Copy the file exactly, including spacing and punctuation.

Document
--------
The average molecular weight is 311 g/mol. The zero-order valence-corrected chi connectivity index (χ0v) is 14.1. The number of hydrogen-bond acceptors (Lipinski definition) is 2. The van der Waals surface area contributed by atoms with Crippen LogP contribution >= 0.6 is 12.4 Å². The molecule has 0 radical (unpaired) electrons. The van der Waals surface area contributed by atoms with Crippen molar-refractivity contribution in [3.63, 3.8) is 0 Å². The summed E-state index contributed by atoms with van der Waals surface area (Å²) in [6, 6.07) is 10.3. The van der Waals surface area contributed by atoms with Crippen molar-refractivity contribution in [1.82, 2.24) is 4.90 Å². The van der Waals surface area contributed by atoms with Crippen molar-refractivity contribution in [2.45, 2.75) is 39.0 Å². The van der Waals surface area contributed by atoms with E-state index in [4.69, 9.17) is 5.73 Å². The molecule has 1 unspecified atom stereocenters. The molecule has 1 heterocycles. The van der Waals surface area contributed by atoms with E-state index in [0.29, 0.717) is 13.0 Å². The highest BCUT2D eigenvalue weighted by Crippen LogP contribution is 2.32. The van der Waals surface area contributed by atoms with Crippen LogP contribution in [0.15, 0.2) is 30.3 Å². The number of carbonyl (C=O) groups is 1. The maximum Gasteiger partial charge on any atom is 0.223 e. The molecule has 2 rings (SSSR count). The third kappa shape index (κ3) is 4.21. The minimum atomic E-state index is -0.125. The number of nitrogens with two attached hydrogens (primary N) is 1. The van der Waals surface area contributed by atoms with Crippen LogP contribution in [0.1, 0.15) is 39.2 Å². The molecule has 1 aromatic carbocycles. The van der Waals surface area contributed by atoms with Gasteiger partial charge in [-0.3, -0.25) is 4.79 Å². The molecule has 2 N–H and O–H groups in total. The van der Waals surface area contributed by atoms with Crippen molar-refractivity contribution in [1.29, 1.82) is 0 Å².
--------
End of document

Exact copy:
The average molecular weight is 311 g/mol. The zero-order valence-corrected chi connectivity index (χ0v) is 14.1. The number of hydrogen-bond acceptors (Lipinski definition) is 2. The van der Waals surface area contributed by atoms with Crippen LogP contribution >= 0.6 is 12.4 Å². The molecule has 0 radical (unpaired) electrons. The van der Waals surface area contributed by atoms with Crippen molar-refractivity contribution in [3.63, 3.8) is 0 Å². The summed E-state index contributed by atoms with van der Waals surface area (Å²) in [6, 6.07) is 10.3. The van der Waals surface area contributed by atoms with Crippen molar-refractivity contribution in [1.82, 2.24) is 4.90 Å². The van der Waals surface area contributed by atoms with Crippen molar-refractivity contribution in [2.45, 2.75) is 39.0 Å². The van der Waals surface area contributed by atoms with E-state index in [4.69, 9.17) is 5.73 Å². The molecule has 1 unspecified atom stereocenters. The molecule has 1 heterocycles. The van der Waals surface area contributed by atoms with E-state index in [0.29, 0.717) is 13.0 Å². The highest BCUT2D eigenvalue weighted by Crippen LogP contribution is 2.32. The van der Waals surface area contributed by atoms with Crippen LogP contribution in [0.15, 0.2) is 30.3 Å². The number of carbonyl (C=O) groups is 1. The maximum Gasteiger partial charge on any atom is 0.223 e. The molecule has 2 rings (SSSR count). The third kappa shape index (κ3) is 4.21. The minimum atomic E-state index is -0.125. The number of nitrogens with two attached hydrogens (primary N) is 1. The van der Waals surface area contributed by atoms with Crippen LogP contribution in [0.1, 0.15) is 39.2 Å². The molecule has 1 aromatic carbocycles. The van der Waals surface area contributed by atoms with Gasteiger partial charge in [-0.3, -0.25) is 4.79 Å². The molecule has 2 N–H and O–H groups in total. The van der Waals surface area contributed by atoms with Crippen molar-refractivity contribution in [1.29, 1.82) is 0 Å².